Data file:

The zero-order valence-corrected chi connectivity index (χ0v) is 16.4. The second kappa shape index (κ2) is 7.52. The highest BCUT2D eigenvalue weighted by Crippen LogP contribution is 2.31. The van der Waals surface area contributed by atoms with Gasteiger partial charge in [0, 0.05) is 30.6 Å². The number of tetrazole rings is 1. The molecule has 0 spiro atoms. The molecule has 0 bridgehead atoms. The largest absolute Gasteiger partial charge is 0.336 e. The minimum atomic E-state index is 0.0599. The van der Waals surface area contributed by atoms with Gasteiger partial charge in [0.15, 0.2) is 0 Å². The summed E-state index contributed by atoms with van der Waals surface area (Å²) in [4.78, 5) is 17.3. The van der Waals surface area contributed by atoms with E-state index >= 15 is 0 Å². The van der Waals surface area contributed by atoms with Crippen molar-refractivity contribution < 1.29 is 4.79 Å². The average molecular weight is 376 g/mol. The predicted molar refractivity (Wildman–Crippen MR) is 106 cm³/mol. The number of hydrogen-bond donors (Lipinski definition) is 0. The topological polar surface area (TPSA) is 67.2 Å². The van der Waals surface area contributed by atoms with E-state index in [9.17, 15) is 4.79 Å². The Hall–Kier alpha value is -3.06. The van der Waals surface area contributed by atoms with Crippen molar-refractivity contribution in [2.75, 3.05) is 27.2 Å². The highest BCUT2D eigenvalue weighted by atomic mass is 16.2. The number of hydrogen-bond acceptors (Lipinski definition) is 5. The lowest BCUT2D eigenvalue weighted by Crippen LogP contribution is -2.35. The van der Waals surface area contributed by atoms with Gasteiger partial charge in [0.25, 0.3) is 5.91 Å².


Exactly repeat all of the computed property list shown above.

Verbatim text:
The zero-order valence-corrected chi connectivity index (χ0v) is 16.4. The second kappa shape index (κ2) is 7.52. The highest BCUT2D eigenvalue weighted by Crippen LogP contribution is 2.31. The van der Waals surface area contributed by atoms with Gasteiger partial charge in [0, 0.05) is 30.6 Å². The number of tetrazole rings is 1. The molecule has 0 spiro atoms. The molecule has 0 bridgehead atoms. The largest absolute Gasteiger partial charge is 0.336 e. The minimum atomic E-state index is 0.0599. The van der Waals surface area contributed by atoms with Gasteiger partial charge in [0.15, 0.2) is 0 Å². The summed E-state index contributed by atoms with van der Waals surface area (Å²) in [4.78, 5) is 17.3. The van der Waals surface area contributed by atoms with E-state index >= 15 is 0 Å². The van der Waals surface area contributed by atoms with Crippen molar-refractivity contribution < 1.29 is 4.79 Å². The average molecular weight is 376 g/mol. The predicted molar refractivity (Wildman–Crippen MR) is 106 cm³/mol. The number of hydrogen-bond donors (Lipinski definition) is 0. The topological polar surface area (TPSA) is 67.2 Å². The van der Waals surface area contributed by atoms with E-state index in [9.17, 15) is 4.79 Å². The Hall–Kier alpha value is -3.06. The van der Waals surface area contributed by atoms with Crippen molar-refractivity contribution in [2.75, 3.05) is 27.2 Å². The highest BCUT2D eigenvalue weighted by atomic mass is 16.2. The number of hydrogen-bond acceptors (Lipinski definition) is 5. The lowest BCUT2D eigenvalue weighted by Crippen LogP contribution is -2.35. The van der Waals surface area contributed by atoms with Gasteiger partial charge in [0.25, 0.3) is 5.91 Å².